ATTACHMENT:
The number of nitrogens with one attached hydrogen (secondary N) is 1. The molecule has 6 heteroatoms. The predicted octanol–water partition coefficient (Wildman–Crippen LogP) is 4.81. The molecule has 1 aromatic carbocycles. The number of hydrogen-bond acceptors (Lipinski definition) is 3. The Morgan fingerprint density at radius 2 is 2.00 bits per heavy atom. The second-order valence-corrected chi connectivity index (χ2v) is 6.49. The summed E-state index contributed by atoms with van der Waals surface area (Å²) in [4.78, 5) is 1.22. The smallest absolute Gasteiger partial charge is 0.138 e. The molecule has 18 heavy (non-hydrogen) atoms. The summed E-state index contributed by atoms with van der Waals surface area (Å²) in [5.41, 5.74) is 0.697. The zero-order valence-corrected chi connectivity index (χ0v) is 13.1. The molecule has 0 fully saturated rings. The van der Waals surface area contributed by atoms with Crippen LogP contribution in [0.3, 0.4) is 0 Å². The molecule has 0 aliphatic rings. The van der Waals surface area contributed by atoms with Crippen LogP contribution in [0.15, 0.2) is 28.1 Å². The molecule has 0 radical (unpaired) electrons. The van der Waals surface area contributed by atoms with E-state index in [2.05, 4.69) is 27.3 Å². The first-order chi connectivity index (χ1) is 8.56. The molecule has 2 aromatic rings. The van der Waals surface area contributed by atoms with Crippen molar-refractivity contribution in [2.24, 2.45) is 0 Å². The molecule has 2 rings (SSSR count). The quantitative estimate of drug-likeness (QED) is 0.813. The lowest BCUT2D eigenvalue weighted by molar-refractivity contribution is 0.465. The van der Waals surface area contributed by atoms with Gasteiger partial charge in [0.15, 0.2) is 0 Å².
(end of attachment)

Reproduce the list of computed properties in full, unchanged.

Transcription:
The number of nitrogens with one attached hydrogen (secondary N) is 1. The molecule has 6 heteroatoms. The predicted octanol–water partition coefficient (Wildman–Crippen LogP) is 4.81. The molecule has 1 aromatic carbocycles. The number of hydrogen-bond acceptors (Lipinski definition) is 3. The Morgan fingerprint density at radius 2 is 2.00 bits per heavy atom. The second-order valence-corrected chi connectivity index (χ2v) is 6.49. The summed E-state index contributed by atoms with van der Waals surface area (Å²) in [4.78, 5) is 1.22. The smallest absolute Gasteiger partial charge is 0.138 e. The molecule has 18 heavy (non-hydrogen) atoms. The summed E-state index contributed by atoms with van der Waals surface area (Å²) in [5.41, 5.74) is 0.697. The zero-order valence-corrected chi connectivity index (χ0v) is 13.1. The molecule has 0 fully saturated rings. The van der Waals surface area contributed by atoms with Crippen LogP contribution in [0.3, 0.4) is 0 Å². The molecule has 0 aliphatic rings. The van der Waals surface area contributed by atoms with Crippen LogP contribution in [0.15, 0.2) is 28.1 Å². The molecule has 0 radical (unpaired) electrons. The van der Waals surface area contributed by atoms with E-state index in [2.05, 4.69) is 27.3 Å². The first-order chi connectivity index (χ1) is 8.56. The molecule has 2 aromatic rings. The van der Waals surface area contributed by atoms with Crippen molar-refractivity contribution in [2.24, 2.45) is 0 Å². The molecule has 2 rings (SSSR count). The quantitative estimate of drug-likeness (QED) is 0.813. The lowest BCUT2D eigenvalue weighted by molar-refractivity contribution is 0.465. The van der Waals surface area contributed by atoms with Gasteiger partial charge in [0.15, 0.2) is 0 Å².